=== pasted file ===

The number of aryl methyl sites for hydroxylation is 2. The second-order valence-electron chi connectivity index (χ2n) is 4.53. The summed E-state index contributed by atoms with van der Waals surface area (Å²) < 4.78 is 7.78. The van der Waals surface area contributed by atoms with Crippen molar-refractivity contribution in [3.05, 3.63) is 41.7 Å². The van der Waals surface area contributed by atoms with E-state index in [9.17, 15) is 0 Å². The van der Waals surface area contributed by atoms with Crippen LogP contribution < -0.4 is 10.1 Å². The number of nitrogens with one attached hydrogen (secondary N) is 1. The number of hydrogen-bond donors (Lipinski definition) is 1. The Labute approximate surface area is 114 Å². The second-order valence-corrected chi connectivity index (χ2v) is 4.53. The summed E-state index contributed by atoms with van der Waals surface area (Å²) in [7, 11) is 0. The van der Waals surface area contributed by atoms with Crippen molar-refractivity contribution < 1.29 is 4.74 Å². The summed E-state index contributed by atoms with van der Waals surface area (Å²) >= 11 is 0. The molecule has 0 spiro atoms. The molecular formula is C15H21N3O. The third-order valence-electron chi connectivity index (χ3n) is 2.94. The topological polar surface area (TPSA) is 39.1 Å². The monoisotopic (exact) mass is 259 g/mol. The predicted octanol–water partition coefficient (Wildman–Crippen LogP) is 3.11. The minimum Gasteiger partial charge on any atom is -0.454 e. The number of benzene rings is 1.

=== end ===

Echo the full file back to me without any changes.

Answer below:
The number of aryl methyl sites for hydroxylation is 2. The second-order valence-electron chi connectivity index (χ2n) is 4.53. The summed E-state index contributed by atoms with van der Waals surface area (Å²) < 4.78 is 7.78. The van der Waals surface area contributed by atoms with Crippen molar-refractivity contribution in [3.05, 3.63) is 41.7 Å². The van der Waals surface area contributed by atoms with E-state index in [9.17, 15) is 0 Å². The van der Waals surface area contributed by atoms with Crippen LogP contribution < -0.4 is 10.1 Å². The number of nitrogens with one attached hydrogen (secondary N) is 1. The number of hydrogen-bond donors (Lipinski definition) is 1. The Labute approximate surface area is 114 Å². The second-order valence-corrected chi connectivity index (χ2v) is 4.53. The summed E-state index contributed by atoms with van der Waals surface area (Å²) in [7, 11) is 0. The van der Waals surface area contributed by atoms with Crippen molar-refractivity contribution < 1.29 is 4.74 Å². The summed E-state index contributed by atoms with van der Waals surface area (Å²) >= 11 is 0. The molecule has 0 spiro atoms. The molecular formula is C15H21N3O. The third-order valence-electron chi connectivity index (χ3n) is 2.94. The topological polar surface area (TPSA) is 39.1 Å². The monoisotopic (exact) mass is 259 g/mol. The predicted octanol–water partition coefficient (Wildman–Crippen LogP) is 3.11. The minimum Gasteiger partial charge on any atom is -0.454 e. The number of benzene rings is 1.